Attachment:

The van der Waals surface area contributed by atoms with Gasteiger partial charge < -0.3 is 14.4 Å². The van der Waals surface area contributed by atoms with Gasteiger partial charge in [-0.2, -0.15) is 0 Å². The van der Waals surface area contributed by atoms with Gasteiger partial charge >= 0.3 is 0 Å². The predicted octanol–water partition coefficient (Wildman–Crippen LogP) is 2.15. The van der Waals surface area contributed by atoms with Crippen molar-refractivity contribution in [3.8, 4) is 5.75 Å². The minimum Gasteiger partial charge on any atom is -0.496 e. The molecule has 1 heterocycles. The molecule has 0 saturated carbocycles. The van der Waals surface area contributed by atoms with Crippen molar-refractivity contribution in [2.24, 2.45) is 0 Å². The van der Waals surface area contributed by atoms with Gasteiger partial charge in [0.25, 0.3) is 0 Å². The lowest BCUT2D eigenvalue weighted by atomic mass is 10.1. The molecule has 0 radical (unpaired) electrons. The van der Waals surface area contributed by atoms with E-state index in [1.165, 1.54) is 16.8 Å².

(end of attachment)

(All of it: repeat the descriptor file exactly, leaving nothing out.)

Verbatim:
The van der Waals surface area contributed by atoms with Gasteiger partial charge < -0.3 is 14.4 Å². The van der Waals surface area contributed by atoms with Gasteiger partial charge in [-0.2, -0.15) is 0 Å². The van der Waals surface area contributed by atoms with Gasteiger partial charge >= 0.3 is 0 Å². The predicted octanol–water partition coefficient (Wildman–Crippen LogP) is 2.15. The van der Waals surface area contributed by atoms with Crippen molar-refractivity contribution in [3.8, 4) is 5.75 Å². The minimum Gasteiger partial charge on any atom is -0.496 e. The molecule has 1 heterocycles. The molecule has 0 saturated carbocycles. The van der Waals surface area contributed by atoms with Crippen molar-refractivity contribution in [2.24, 2.45) is 0 Å². The van der Waals surface area contributed by atoms with Gasteiger partial charge in [0.25, 0.3) is 0 Å². The lowest BCUT2D eigenvalue weighted by atomic mass is 10.1. The molecule has 0 radical (unpaired) electrons. The van der Waals surface area contributed by atoms with E-state index in [1.165, 1.54) is 16.8 Å².